Tested Podcast

  

Tested is a hard look at how North Carolina and its neighbors face the day's challenges. Hosted by journalists Dave DeWitt and Leoneda Inge. Produced at North Carolina Public Radio, WUNC.

Available now on Apple Podcasts, StitcherGoogle PodcastsNPR One, Spotify, and the WUNC App.

Retired Four-Star Army Gen. Lloyd Austin will be the first Black U.S. secretary of defense. Host Leoneda Inge talks about what this historic appointment might mean for troops and veterans of color with David Chrisinger, an expert on white supremacy in the military, and Mary Tobin of the West Point Women's alumni association who mentors young Black officers.


Showing Up

Jan 19, 2021

It’s been a year since the coronavirus began spreading in the U.S. and it shows no sign of slowing down. Tim Sheahan is a coronavirus researcher and assistant professor of epidemiology at UNC’s Gillings School of Global Public Health. He tells host Dave DeWitt about the relentless workload that comes with an unforgiving pandemic.  


Many African Americans have a healthy skepticism of a racist health care system. Now Black health professionals have an uphill battle to promote the COVID vaccine.

Host Leoneda Inge talks about trust in both the medicine and messaging with Meharry Medical College President James Hildreth, Duke Medical Center nurse Faye Williams and clinical trial participants Curtis and Benita Perkins.  


Five people died after President Trump incited rioters to storm the U.S. Capitol. North Carolina Central University Law Professor Irving Joyner tells host Dave DeWitt that what happens next will help define this moment in our history.  


The deadly riot at the U.S. Capitol evokes memories of the only successful coup d'état on American soil, more than a century ago, when the government was overthrown in Wilmington, NC. Host Leoneda Inge talks with historians Jim Leloudis and Bob Korstad, co-authors of "Fragile Democracy," about how today's political landscape is haunted by ghosts of the 1898 Wilmington Massacre. Plus, Grammy Award-winner Rhiannon Giddens reflects on why the events of 1898 inspire her artistically.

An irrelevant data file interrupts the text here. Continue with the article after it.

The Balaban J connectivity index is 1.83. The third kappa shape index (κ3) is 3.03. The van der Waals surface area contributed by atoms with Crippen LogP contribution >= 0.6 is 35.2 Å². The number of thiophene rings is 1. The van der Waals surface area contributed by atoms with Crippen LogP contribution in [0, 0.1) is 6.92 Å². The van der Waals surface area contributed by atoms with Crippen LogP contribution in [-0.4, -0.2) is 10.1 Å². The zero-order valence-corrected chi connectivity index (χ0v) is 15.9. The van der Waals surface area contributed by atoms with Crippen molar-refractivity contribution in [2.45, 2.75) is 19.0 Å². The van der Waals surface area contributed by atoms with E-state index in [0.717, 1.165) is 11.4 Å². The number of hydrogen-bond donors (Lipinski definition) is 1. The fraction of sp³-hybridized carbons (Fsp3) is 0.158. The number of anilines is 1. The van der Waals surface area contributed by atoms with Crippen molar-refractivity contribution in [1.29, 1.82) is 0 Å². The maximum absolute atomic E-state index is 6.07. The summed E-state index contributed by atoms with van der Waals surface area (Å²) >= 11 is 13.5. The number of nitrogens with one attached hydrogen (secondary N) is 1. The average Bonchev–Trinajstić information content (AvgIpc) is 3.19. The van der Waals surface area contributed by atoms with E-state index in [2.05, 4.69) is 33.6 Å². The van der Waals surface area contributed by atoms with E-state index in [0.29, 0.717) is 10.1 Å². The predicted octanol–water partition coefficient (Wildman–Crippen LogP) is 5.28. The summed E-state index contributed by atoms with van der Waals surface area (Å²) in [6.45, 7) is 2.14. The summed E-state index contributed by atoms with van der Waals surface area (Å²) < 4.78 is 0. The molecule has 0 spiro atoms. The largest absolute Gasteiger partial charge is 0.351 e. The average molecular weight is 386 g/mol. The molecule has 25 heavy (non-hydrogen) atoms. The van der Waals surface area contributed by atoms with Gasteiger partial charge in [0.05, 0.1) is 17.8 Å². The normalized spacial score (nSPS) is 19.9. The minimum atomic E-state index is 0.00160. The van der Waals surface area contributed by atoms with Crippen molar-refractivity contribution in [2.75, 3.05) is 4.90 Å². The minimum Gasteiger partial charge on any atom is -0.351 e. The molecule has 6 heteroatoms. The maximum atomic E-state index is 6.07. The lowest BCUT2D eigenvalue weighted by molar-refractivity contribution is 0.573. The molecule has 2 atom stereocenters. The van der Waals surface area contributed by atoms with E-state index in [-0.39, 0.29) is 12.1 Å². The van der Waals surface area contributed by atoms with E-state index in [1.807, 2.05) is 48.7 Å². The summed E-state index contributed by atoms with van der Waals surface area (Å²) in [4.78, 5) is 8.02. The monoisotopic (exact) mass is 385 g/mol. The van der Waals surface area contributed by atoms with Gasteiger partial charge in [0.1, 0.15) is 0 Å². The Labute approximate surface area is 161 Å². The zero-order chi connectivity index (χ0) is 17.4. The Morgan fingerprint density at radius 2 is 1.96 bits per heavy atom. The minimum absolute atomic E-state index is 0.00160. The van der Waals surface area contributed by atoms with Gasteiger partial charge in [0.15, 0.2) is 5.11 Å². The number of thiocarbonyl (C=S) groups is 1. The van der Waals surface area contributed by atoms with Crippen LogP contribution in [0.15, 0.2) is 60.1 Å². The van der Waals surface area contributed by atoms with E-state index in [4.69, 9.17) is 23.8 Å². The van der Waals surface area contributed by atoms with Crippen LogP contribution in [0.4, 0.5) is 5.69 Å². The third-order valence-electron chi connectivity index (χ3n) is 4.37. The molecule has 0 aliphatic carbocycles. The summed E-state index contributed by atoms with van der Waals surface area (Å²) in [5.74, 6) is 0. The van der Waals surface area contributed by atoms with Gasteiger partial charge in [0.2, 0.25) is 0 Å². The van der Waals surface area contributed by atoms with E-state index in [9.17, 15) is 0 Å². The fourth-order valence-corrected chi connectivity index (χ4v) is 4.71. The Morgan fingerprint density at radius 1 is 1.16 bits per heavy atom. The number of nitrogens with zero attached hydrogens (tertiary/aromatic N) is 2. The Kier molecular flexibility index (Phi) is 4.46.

It may feel like COVID-19 has been with us for eons, but there is still a lot we don't know yet about its potential effects on our health. Host Dave DeWitt asks Dr. Colin Smith of Duke University Medical Center about a small, but growing, number of cases of severe psychosis associated with the virus.


New Year, New Hope

Jan 1, 2021

Host Leoneda Inge rings in the new year with astrologer Tali Edut and asks what the stars have in store for 2021. Plus poet and cultural historian Darrell Stover shares his favorite Kwanzaa principle.


Host Dave DeWitt wraps nine months of Tested podcasts with a look at COVID-19 in North Carolina then and now with the show's first guest: Rose Hoban of North Carolina Health News.


Tested Presents: 'Occasional Shivers'

Dec 22, 2020

This special episode is a gift from the team at Tested to you, the listener, with hopes for a wonderful holiday season and happy New Year.

Enjoy "Occasional Shivers," an original musical production from WUNC, North Carolina Public Radio featuring Branford Marsalis, Mike Wiley, Nnena Freelon and more.


The Long Haul

Dec 18, 2020

The rollout of a COVID-19 vaccine is offering hope for an end to the pandemic. But for some who have had COVID-19, ridding themselves of the virus’s aftereffects still feels a ways off.

Guest host Charlie Shelton-Ormond discusses the lingering physical and mental toll COVID-19 can take with two long-haulers and Dr. Max Taquet, a clinical fellow in the Department of Psychiatry at the University of Oxford.

  

El Mensaje

Dec 15, 2020